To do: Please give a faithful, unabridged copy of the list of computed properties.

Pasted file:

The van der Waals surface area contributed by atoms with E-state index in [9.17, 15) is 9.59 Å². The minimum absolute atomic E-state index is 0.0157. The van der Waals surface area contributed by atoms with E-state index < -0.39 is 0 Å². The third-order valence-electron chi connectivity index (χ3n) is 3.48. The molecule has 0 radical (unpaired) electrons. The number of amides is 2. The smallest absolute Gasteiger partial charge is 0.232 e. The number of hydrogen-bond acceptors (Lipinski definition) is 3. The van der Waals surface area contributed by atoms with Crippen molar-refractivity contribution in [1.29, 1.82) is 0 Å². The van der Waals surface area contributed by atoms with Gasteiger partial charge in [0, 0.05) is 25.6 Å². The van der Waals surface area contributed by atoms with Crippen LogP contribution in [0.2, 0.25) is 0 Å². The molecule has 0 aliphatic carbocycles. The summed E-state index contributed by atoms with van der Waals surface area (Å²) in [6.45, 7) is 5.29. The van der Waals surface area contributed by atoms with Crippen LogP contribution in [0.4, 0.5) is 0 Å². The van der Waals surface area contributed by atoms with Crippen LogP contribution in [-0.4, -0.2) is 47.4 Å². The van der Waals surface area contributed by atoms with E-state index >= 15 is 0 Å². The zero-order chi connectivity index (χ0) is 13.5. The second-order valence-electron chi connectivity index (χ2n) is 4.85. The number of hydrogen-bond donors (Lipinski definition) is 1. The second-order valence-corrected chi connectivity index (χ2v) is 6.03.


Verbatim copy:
The van der Waals surface area contributed by atoms with E-state index in [9.17, 15) is 9.59 Å². The minimum absolute atomic E-state index is 0.0157. The van der Waals surface area contributed by atoms with E-state index < -0.39 is 0 Å². The third-order valence-electron chi connectivity index (χ3n) is 3.48. The molecule has 0 radical (unpaired) electrons. The number of amides is 2. The smallest absolute Gasteiger partial charge is 0.232 e. The number of hydrogen-bond acceptors (Lipinski definition) is 3. The van der Waals surface area contributed by atoms with Crippen molar-refractivity contribution in [1.29, 1.82) is 0 Å². The van der Waals surface area contributed by atoms with Gasteiger partial charge in [0, 0.05) is 25.6 Å². The van der Waals surface area contributed by atoms with Crippen LogP contribution in [0.2, 0.25) is 0 Å². The molecule has 0 aliphatic carbocycles. The summed E-state index contributed by atoms with van der Waals surface area (Å²) in [6.45, 7) is 5.29. The van der Waals surface area contributed by atoms with Crippen LogP contribution in [0.4, 0.5) is 0 Å². The van der Waals surface area contributed by atoms with Crippen LogP contribution in [-0.4, -0.2) is 47.4 Å². The van der Waals surface area contributed by atoms with E-state index >= 15 is 0 Å². The zero-order chi connectivity index (χ0) is 13.5. The second-order valence-electron chi connectivity index (χ2n) is 4.85. The number of hydrogen-bond donors (Lipinski definition) is 1. The second-order valence-corrected chi connectivity index (χ2v) is 6.03.